Wilde’s best-known play, from 1895, The Importance of Being Earnest – which sees two male friends, Jack Worthing and Algernon Moncrieff, creating the perfect fictional excuse to explain their double lives to those closest to them – has been read in light of Wilde’s own double life (wife and children in Chelsea, assignations with young men in Soho). It’s a very witty play whose plot is in the tradition of old English comedies and farces. It’s known for Lady Bracknell’s famous two-word line: ‘A handbag?’
In 2007, a first edition of the play was donated to a charity shop in Nantwich, Cheshire. Aptly, it was placed in a handbag.
A short story (later expanded into a novella) inspired by the mysterious dedicatee of Shakespeare’s Sonnets from 1609, ‘Mr W. H.’ One of the characters in Wilde’s story believes he has cracked this literary mystery: ‘W. H.’ refers to Willie Hughes, a boy actor with whom Shakespeare was in love. This actor is the ‘Fair Youth’ to whom the majority of the sonnets are addressed. However, the character’s determination to prove his theory will end in tragedy, in a fine Wilde story that deserves to be better-known.
8. ‘The Critic as Artist’.
Among the other genres Wilde wrote in, he was a dab-hand at the Socratic dialogue: two men staying up all through the night discussing important issues relating to art and the world. Here, Gilbert and Ernest talk about the role of the critic, with Wilde characteristically turning the usual relationship on its head and arguing that the critic is often more creative than the artist himself.
Although Wilde is best-known for his comic plays like The Importance of Being Earnest and An Ideal Husband, he also wrote serious plays about weighty topics: here, in a daring move, he chose the topic of Salome, who asks Herod Antipas for the head of John the Baptist in exchange for dancing the sensuous Dance of the Seven Veils for Herod.
Wilde originally wrote the play in French, in 1891, but it was translated into English three years later. Curiously, it was Wilde’s play that gave us the phrase ‘dance of the seven veils’ to describe Salome’s suggestive performance!
10. De Profundis.
Here’s a question for you: which great work did Oscar Wilde write while imprisoned in Reading Gaol? Not The Ballad of Reading Gaol – that was written while he was in exile in France following his release from prison – but De Profundis, his long letter to his former lover, Lord Alfred Douglas. It’s heartfelt, honest, moving, and a must-read for anyone interested in Wilde’s life and his downfall.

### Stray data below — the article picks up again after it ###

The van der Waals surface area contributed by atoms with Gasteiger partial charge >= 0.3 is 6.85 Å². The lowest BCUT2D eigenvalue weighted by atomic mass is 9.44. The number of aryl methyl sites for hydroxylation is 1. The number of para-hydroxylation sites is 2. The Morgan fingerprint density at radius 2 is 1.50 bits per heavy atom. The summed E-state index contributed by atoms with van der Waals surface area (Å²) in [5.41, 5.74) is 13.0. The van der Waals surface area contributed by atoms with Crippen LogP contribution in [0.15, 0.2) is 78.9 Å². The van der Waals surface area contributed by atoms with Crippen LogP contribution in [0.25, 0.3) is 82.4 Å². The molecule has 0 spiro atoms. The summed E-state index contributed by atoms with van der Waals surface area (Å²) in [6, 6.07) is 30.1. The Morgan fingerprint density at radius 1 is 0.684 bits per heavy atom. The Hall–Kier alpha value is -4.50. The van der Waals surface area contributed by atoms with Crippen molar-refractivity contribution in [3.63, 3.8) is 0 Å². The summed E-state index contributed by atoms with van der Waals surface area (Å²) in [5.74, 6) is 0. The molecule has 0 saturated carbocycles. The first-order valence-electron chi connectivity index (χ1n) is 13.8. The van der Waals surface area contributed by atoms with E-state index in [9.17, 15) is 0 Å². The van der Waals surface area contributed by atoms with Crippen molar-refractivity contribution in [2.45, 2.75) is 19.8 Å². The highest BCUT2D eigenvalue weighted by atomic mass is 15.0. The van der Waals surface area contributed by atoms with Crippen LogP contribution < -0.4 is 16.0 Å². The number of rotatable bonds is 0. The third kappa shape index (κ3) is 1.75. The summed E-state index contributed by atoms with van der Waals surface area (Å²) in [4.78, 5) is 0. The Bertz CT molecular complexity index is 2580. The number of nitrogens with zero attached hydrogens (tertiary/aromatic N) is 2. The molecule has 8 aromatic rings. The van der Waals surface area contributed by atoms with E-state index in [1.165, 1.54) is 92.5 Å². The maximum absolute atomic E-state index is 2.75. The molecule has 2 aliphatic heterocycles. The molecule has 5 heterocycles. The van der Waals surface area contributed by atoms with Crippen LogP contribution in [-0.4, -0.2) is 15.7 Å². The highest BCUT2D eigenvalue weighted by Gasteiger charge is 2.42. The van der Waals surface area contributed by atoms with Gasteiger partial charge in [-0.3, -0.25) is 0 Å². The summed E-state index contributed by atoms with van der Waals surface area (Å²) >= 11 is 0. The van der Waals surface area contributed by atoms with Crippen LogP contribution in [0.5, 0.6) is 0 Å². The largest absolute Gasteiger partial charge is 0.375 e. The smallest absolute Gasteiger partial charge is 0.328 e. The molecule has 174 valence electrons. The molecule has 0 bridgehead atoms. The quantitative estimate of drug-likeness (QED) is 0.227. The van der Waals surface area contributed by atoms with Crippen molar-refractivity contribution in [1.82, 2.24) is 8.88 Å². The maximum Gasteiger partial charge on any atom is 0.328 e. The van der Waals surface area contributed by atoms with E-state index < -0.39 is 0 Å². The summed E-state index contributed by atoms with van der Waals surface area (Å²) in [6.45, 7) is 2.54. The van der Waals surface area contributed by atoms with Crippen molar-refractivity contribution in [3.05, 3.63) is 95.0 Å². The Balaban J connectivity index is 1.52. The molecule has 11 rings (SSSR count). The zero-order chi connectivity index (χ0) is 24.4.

About Oscar Wilde
The life of the Irish novelist, poet, essayist, and playwright Oscar Wilde (1854-1900) is as famous as – perhaps even more famous than – his work. But in a career spanning some twenty years, Wilde created a body of work which continues to be read an enjoyed by people around the world: a novel, The Picture of Dorian Gray; short stories and fairy tales such as ‘The Happy Prince’ and ‘The Selfish Giant’; poems including The Ballad of Reading Gaol; and essay-dialogues which were witty revivals of the Platonic philosophical dialogue.
But above all, it is Wilde’s plays that he continues to be known for, and these include witty drawing-room comedies such as Lady Windermere’s Fan, A Woman of No Importance, and The Importance of Being Earnest, as well as a Biblical drama, Salome (which was banned from performance in the UK and had to be staged abroad). Wilde is also often remembered for his witty quips and paradoxes and his conversational one-liners, which are legion. They include, ‘Work is the curse of the drinking classes’, and ‘I have nothing to declare except my genius’ (when travelling through customs in America).
Wilde’s life – his generosity to others, his double life as a family man and someone who engaged with extramarital affairs with other men, and his subsequent downfall when he was put on trial for ‘gross indecency’ – has been movingly written about in Richard Ellmann’s biography of Wilde and in the 1997 biopic Wilde, with Stephen Fry in the title role.